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Father, daughter and four-legged friends help Ascension Via Christi patients

Trey Chase and Tucker Isaacson have a lot in common. Neither talks much and both are blondes who love peanut butter and volunteering.
Trey, a yellow Labrador, volunteers at Ascension Via Christi St. Joseph with Kelli Chase. Meanwhile, Tucker, a white English golden retriever, volunteers with his owner, Gerald “Bub” Isaacson, on the other side of town at Ascension Via Christi St. Teresa.
For them, bringing comfort and support to patients at the two Ascension Via Christi hospitals is a family affair that brings them as much joy as they provide others.

Kelli and Trey

Kelli Chase, a social worker at St. Joseph, has owned Trey since August 2014. She brings Trey with her to work to help kids and adults in the hospital’s inpatient behavioral health units.
For children and adults who have been through intense situations, Trey helps bring them peace and love, even if only for a moment. Trey helps calm irritable or frustrated patients often by following his favorite command, “Hug.” Says Kelli: “Trey  will hop up on his back legs and hug anyone with my permission.”
Trey was just 6 weeks old when he began therapy training. During the process, he spent three months in the inmate handler program at Hutchinson Correctional Facility. After that, Trey continued training with his handler at CARES, a training facility in Concordia, Kansas, until Kelli and Trey were finally paired together. During his training, Trey learned 42 commands and became officially ready to interact with people needing support. 
His first assignment was going with Kelli to her previous job as a school social worker.
Kelli says Trey was helpful to one child in particular. “He was an autistic child who would not leave his desk and go mute, but could open up and relax once Trey came around.” 
While labs can be excitable and hyperactive, Trey is polar opposite of his breed’s stereotypes. “My favorite part of Trey is his temperament, joy, personality and how he is with people,” says Kelli. “He’s so mellow that he moves around like he’s 80.” 

Bub and Tucker

Kelli’s dad, Bub, retired in 2016 after 40 years in sales. He then decided to spend his days doing what he truly loves – volunteering and making others smile – and knew from Kelli’s experience that as an owner of a therapy dog he could do both.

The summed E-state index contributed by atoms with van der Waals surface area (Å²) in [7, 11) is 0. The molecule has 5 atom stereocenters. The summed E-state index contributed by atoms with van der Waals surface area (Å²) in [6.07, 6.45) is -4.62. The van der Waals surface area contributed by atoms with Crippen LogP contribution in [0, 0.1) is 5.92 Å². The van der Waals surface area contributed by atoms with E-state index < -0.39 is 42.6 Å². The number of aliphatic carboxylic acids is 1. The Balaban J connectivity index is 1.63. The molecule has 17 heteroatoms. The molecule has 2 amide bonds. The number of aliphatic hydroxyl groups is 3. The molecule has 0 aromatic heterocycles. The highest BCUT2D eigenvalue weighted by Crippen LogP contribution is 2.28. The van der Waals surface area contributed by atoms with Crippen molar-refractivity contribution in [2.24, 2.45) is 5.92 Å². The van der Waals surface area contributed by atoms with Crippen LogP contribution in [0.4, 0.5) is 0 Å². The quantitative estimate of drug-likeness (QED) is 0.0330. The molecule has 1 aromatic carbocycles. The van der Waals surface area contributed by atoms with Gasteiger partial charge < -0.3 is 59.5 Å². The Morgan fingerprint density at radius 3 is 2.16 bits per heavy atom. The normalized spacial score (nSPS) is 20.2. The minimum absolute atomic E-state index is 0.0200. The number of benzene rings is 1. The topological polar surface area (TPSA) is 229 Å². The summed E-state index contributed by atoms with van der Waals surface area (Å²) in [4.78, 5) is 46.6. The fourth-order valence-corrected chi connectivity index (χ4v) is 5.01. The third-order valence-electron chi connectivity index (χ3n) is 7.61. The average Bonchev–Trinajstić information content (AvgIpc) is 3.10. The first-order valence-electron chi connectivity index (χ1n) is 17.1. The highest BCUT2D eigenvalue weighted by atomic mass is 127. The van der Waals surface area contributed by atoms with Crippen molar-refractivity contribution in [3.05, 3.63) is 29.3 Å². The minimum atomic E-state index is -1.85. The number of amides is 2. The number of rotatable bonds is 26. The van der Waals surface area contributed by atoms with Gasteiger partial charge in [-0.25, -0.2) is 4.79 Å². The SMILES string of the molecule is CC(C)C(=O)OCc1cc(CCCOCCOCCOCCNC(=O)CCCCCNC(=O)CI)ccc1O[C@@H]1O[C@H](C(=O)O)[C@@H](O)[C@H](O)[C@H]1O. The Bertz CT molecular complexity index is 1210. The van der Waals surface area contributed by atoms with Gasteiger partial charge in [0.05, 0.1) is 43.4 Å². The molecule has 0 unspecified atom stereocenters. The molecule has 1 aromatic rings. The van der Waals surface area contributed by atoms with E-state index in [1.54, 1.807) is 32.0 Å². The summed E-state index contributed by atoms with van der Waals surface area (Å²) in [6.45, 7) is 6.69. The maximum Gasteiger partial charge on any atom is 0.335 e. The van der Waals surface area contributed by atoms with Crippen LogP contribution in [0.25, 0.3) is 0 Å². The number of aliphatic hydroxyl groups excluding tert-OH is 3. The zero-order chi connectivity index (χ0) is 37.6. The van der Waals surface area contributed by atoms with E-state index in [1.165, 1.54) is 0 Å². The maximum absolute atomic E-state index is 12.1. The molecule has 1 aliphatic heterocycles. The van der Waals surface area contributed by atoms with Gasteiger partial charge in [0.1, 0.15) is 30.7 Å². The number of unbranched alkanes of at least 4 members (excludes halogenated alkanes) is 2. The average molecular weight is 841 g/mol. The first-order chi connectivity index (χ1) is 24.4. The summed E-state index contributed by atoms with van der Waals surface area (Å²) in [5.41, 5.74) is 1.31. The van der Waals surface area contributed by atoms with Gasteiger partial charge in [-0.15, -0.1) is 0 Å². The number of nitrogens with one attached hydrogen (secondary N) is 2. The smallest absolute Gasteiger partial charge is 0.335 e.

His first task in retirement was to pick the perfect pup.
Since he owned dogs his whole life, Bub knew what kind of personality he would like in a dog.
"When I went to pick out a dog, I noticed Tucker wasn’t an alpha dog," says Bub. “The breeders had young children and Tucker didn’t leave their side when they played. I knew that he was my dog.”
He adopted Tucker and when he was five months old, they began training together with Therapy Dogs International. “Most dogs don’t pass certification on their first try, but Tucker walked right through the training because of his eagerness to learn and please,” says Bub.
During his TDI training, Tucker was exposed to a variety of situations to ensure that he would respond appropriately, including having small children playing, patting and climbing on him. “He does great with all ages, from babies to older kids, and those who don’t have dogs grow to love him,” says Bub. 
When Bub and Tucker are at St. Teresa, everyone is all smiles – including the staff. “They love having a moment to relax and reset while visiting with us,” says Bub, noting they’ve become regular fixtures around the hospital.
In addition to St. Teresa, Bub has volunteered at Rainbows, the Wichita Children’s Home and area retirement centers, where Tucker's loving, docile and calming presence also has been much appreciated. 

‘…best friends’

While Trey and Tucker currently volunteer at Ascension Via Christi separately, they love spending time together. “They’re basically best friends who love to play and relax together when they’re not working,” says Kelli.
And when they are working, they continue to have a positive impact on patients, staff and their owners. 
“Having Trey and Tucker as members of our healthcare team is awesome!” says Robyn Chadwick, senior leader for St. Teresa and Behavioral Health Services. “Their calming presence works so well in both our adolescent behavioral health unit and at St. Teresa with our medical/surgical patients.  Everyone who interacts with either of them feels better after spending only a few minutes in their company.”
Says Bub: “I see people love on these dogs every day, but I always appreciate how anyone can unconditionally love the dogs regardless of their current attitudes, disabilities or situations.” 


About Taylor Valdez

Curly hair with straight priorities. Dedicated student, workaholic and adventurer. When I'm not writing or working, I'm shopping, chowing down on local bites or binging Netflix.